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If Catching All Attackers Is the Goal, A New Path is Needed

The cyber threat intelligence business is a rapidly expanding and highly lucrative one, and rare is the large enterprise that doesn’t subscribe to at least one, and possibly several, intelligence feeds these days. Those feeds do not come cheap and so are not always within reach of smaller organizations, although they may face the same set of threats and attackers as their larger counterparts.

The challenge of defending against top-level attackers is a difficult one even for mature security organizations, and for teams with fewer resources it can seem an overwhelming task. It’s a disparity that savvy attackers can take advantage of and one that a new startup called Stairwell is planning to address. Stairwell emerged from stealth mode on Wednesday and founder and CEO Mike Wiacek, a longtime Google veteran and founder of the company’s formidable Threat Analysis Group (TAG), said he hopes to shift the tactical advantage from attackers to defenders by giving any organization the ability to defend against all classes of threat actors.

“If we accept that we’re never going to catch the A players and we just focus on the B and C, then we won’t ever catch those apex predators. We accept defeat. But I don’t think that’s the way to look at the problem. We came at it from the perspective of this problem is solvable, so how do we go about it?” he said.

That question is the one that Stairwell is hoping to answer, but Wiacek is not saying much yet about the company’s specific approach or what the product will look like. He said the middle of 2021 is the target for a public product launch and added that Stairwell is in discussions with potential customers now. Wiacek’s own experience with Google’s TAG and later as CSO and co-founder of Chronicle, the security startup from Alphabet, Google’s parent company, suggests that Stairwell may look to fill in the gaps that the major CTI products and services may not address.

TAG was among the first private threat intelligence teams and does some of the most sensitive work defending both Google itself and the company’s billions of customers from targeted attacks. The group grew out of Google’s response to the Operation Aurora attack in 2009, a months-long operation by a Chinese APT group that penetrated Google, Adobe, and many other technology companies. In the months and years afterward, Google began building a number of new internal security teams, including TAG, and Wiacek said the Aurora incident helped change the company’s mindset regarding security.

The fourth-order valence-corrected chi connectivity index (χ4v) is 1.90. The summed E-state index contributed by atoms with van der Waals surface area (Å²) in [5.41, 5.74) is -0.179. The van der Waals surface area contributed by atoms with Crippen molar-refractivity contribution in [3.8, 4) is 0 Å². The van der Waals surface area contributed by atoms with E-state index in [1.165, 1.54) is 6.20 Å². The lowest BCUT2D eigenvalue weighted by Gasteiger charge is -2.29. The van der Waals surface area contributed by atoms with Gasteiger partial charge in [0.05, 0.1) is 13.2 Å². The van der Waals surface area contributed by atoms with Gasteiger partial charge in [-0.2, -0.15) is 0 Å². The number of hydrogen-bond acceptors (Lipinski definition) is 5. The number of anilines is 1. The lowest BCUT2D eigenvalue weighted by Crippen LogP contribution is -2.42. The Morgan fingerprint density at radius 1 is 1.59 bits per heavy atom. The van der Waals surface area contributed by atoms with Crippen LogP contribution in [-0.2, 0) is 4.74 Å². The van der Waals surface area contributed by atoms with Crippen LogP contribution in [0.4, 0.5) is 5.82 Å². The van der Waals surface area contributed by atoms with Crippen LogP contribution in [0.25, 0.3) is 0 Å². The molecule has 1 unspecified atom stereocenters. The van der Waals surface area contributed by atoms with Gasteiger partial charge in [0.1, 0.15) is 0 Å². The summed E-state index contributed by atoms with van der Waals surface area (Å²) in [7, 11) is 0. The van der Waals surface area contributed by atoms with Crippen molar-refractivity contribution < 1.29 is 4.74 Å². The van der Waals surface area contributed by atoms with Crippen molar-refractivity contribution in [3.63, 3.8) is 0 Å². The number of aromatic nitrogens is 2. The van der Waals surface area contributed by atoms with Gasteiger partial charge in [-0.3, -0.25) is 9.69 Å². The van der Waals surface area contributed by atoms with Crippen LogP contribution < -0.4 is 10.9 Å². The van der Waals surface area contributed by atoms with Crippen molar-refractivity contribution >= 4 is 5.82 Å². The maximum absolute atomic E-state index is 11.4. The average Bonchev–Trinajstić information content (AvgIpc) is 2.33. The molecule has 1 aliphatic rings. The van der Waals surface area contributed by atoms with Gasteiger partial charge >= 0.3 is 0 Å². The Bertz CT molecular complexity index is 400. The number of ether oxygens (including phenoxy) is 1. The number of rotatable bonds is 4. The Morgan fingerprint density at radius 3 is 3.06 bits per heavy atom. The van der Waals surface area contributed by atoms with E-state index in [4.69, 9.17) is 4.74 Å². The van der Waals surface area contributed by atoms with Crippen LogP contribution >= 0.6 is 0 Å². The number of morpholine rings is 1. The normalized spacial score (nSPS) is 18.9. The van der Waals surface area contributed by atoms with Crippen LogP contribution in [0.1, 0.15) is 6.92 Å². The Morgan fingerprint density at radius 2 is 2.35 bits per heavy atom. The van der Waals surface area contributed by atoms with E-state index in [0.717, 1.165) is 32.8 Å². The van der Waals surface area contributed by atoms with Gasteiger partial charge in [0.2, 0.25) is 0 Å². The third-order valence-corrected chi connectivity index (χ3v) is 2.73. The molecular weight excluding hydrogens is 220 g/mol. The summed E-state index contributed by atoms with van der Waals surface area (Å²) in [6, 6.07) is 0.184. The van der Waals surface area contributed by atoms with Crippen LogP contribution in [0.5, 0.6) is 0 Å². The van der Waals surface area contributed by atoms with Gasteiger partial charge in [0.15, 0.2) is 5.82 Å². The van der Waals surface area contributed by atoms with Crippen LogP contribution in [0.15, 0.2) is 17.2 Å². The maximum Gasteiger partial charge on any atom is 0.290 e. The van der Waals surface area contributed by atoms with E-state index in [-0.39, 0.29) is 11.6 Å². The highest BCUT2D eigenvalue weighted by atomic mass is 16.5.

"A lot of threat intelligence is locked away inside big companies. What about everyone else?"

“When I was at Google early on, it was a normal company in terms of security. But then Aurora happened and it all changed,” he said. “You saw the idea of BeyondCorp come in, hardware security keys. The way that we were able to get two-factor authentication in the hands of so many people relatively quickly was magical. There was this renaissance in, How do we think about these problems in a new way? I had the good fortune to look at them as giant data problems that have answers to them.”

One of the things that Wiacek took away from his time defending one of the world’s more attractive targets from the most aggressive and well-resourced attackers is that there is no magic involved on either side of the equation.

“The mythology of those top players plays to their advantage, and not to ours. But at the end of the day, whatever flag they have on their wall, or if they’re cybercriminals and just in it for money, they’re still people. They’re not demigods or anything. It’s important to approach this in a practical way. We shouldn’t mythologize the operators on the other side,” he said.

Security is not a purely technical problem. And if we think some magic box is going to fix it, we’re mistaken.

Much of the work that TAG does necessarily is done in the background and the team’s findings and product don’t always see the light of day. The same is true of many CTI teams, especially internal enterprise groups that do not have public-facing products or services, something that Wiecek would like to see change.

“When we started TAG private threat intel didn’t exist. It was just inside the three-letter agencies. I was always personally happy and glad Google approved this crazy idea, but a lot of threat intelligence is locked away inside big companies. What about everyone else? It’s not within the realm of a 150 person law firm to staff up an intel team,” he said.

“So it becomes commoditized. It’s a valuable practice and CISOs look at it as doing something, but there’s not a lot of ROI. We need to get that information into the hands of other people. We have to have bigger goals.”